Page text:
An interesting irony is that this pair of 4-6-4 designs (L-2s were the original engines delivered in 1942 with Baker valve gear, L-2as were a postwar engine with Franklin Type B poppet valves), which had a lot of Lima/Alco/AMC design elements and standard parts in them, were built by Baldwin!


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 Post subject: Re: "New" (Postwar) NKP Passenger Steam?
PostPosted: Fri Nov 29, 2013 12:59 am 

Joined: Mon Aug 23, 2004 10:49 am
Posts: 634
Perhaps this is a question which I might already know the answer, but why not just build more Berks instead of designing a whole new locomotive? The Berks would perhaps have a bit too much power for passenger service, but could serve as dual service machines. We know the Berks were fast enough...


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 Post subject: Re: "New" (Postwar) NKP Passenger Steam?
PostPosted: Sat Nov 30, 2013 12:45 pm 

Joined: Fri Mar 05, 2010 3:41 am
Posts: 3036
Location: Inwood, W.Va.
Txhighballer wrote:
Perhaps this is a question which I might already know the answer, but why not just build more Berks instead of designing a whole new locomotive? The Berks would perhaps have a bit too much power for passenger service, but could serve as dual service machines. We know the Berks were fast enough...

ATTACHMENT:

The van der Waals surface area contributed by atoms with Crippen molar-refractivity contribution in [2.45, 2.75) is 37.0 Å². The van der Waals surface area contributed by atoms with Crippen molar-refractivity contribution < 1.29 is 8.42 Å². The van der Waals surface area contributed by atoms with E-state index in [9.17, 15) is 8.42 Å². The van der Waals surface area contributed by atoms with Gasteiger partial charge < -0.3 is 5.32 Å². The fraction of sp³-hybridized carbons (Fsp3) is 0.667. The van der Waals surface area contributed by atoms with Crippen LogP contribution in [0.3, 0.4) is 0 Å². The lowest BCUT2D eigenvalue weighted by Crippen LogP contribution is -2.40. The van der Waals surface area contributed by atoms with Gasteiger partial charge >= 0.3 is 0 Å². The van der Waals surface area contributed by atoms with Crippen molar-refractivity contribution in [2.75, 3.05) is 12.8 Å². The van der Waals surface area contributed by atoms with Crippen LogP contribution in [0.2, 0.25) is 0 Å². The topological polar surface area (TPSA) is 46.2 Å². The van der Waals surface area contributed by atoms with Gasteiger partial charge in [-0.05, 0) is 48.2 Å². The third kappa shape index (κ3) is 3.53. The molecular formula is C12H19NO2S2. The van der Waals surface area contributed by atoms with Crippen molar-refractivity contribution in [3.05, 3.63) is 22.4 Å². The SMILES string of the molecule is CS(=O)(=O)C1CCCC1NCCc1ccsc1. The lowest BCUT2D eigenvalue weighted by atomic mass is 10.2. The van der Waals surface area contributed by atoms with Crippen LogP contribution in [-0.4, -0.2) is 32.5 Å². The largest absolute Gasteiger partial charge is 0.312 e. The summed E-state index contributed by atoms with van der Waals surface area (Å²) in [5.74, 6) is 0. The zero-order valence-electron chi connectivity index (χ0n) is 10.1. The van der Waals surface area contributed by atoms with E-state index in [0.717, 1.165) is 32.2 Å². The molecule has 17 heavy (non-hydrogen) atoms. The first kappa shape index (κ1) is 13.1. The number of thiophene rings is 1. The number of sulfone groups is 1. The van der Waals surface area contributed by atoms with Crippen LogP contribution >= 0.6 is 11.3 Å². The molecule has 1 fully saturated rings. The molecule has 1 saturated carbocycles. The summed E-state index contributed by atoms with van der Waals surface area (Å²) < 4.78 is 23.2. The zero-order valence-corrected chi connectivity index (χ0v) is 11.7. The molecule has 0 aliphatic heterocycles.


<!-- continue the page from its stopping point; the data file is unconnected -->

That might have made some sense (and C&O's own Kanawhas were fitted for passenger service, and some regularly handled passenger trains in Virginia prior to the delivery of the the J3as in 1948*), but possible reasons to consider special passenger power would be (a) to keep Berkshires (and Kanawhas) in the productive freight service for which they were designed, and (b) to take advantage of the general characteristics of a passenger locomotive, which would include a four-wheel leading truck for steadier running in the higher speed ranges, and the use of larger drivers to keep machinery RPMs down, which would reduce maintenance costs to an extent.

Of course, the real answer NKP's management came up with was to buy the Bluebirds. . .which leads to other questions, such as why pick Alco PAs over, say E-units, and why order 2-8-4s after the purchase of these passenger units and the yard engines that were proving so effective on the road?

*An interesting point about the Kanawhas that were in passenger service prior to the delivery of J3as 610-614 was that they were in C&O's passenger color scheme. What the devil was that? Well, the two schemes were very similar--except that freight locomotive had rods and valve gear painted white or light grey, and passenger power had polished, bare metal rods.


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 Post subject: Re: "New" (Postwar) NKP Passenger Steam?
PostPosted: Sat Nov 30, 2013 7:11 pm 

Joined: Sun Jan 06, 2013 5:07 am
Posts: 66
Location: Illinois